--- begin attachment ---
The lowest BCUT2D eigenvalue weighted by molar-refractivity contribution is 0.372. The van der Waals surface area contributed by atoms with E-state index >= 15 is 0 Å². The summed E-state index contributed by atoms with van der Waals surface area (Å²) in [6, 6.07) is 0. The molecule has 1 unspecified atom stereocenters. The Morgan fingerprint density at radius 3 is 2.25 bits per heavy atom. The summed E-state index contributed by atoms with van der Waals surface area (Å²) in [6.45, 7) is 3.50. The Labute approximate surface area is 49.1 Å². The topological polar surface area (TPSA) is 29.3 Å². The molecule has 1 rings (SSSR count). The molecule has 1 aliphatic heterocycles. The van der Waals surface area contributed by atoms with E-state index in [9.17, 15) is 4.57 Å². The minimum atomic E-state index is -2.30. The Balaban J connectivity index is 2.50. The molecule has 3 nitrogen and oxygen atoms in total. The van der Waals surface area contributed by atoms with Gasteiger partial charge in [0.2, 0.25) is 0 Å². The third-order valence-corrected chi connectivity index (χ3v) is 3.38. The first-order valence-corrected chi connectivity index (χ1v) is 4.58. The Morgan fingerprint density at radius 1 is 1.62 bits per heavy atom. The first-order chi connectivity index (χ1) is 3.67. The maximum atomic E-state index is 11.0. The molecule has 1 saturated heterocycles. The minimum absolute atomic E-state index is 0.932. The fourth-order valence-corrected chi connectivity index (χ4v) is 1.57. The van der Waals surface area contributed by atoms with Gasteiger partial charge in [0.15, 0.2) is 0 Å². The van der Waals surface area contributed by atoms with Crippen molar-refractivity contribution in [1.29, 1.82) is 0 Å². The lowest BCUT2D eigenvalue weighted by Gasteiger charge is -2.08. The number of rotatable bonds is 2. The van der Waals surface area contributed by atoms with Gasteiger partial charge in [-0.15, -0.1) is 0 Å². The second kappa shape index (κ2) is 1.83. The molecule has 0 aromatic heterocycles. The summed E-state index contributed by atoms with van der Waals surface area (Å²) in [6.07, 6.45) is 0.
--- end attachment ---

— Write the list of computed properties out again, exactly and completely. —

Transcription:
The lowest BCUT2D eigenvalue weighted by molar-refractivity contribution is 0.372. The van der Waals surface area contributed by atoms with E-state index >= 15 is 0 Å². The summed E-state index contributed by atoms with van der Waals surface area (Å²) in [6, 6.07) is 0. The molecule has 1 unspecified atom stereocenters. The Morgan fingerprint density at radius 3 is 2.25 bits per heavy atom. The summed E-state index contributed by atoms with van der Waals surface area (Å²) in [6.45, 7) is 3.50. The Labute approximate surface area is 49.1 Å². The topological polar surface area (TPSA) is 29.3 Å². The molecule has 1 rings (SSSR count). The molecule has 1 aliphatic heterocycles. The van der Waals surface area contributed by atoms with E-state index in [9.17, 15) is 4.57 Å². The minimum atomic E-state index is -2.30. The Balaban J connectivity index is 2.50. The molecule has 3 nitrogen and oxygen atoms in total. The van der Waals surface area contributed by atoms with Gasteiger partial charge in [0.2, 0.25) is 0 Å². The third-order valence-corrected chi connectivity index (χ3v) is 3.38. The first-order valence-corrected chi connectivity index (χ1v) is 4.58. The Morgan fingerprint density at radius 1 is 1.62 bits per heavy atom. The first-order chi connectivity index (χ1) is 3.67. The maximum atomic E-state index is 11.0. The molecule has 1 saturated heterocycles. The minimum absolute atomic E-state index is 0.932. The fourth-order valence-corrected chi connectivity index (χ4v) is 1.57. The van der Waals surface area contributed by atoms with Gasteiger partial charge in [0.15, 0.2) is 0 Å². The van der Waals surface area contributed by atoms with Crippen molar-refractivity contribution in [1.29, 1.82) is 0 Å². The lowest BCUT2D eigenvalue weighted by Gasteiger charge is -2.08. The number of rotatable bonds is 2. The van der Waals surface area contributed by atoms with Gasteiger partial charge in [-0.15, -0.1) is 0 Å². The second kappa shape index (κ2) is 1.83. The molecule has 0 aromatic heterocycles. The summed E-state index contributed by atoms with van der Waals surface area (Å²) in [6.07, 6.45) is 0.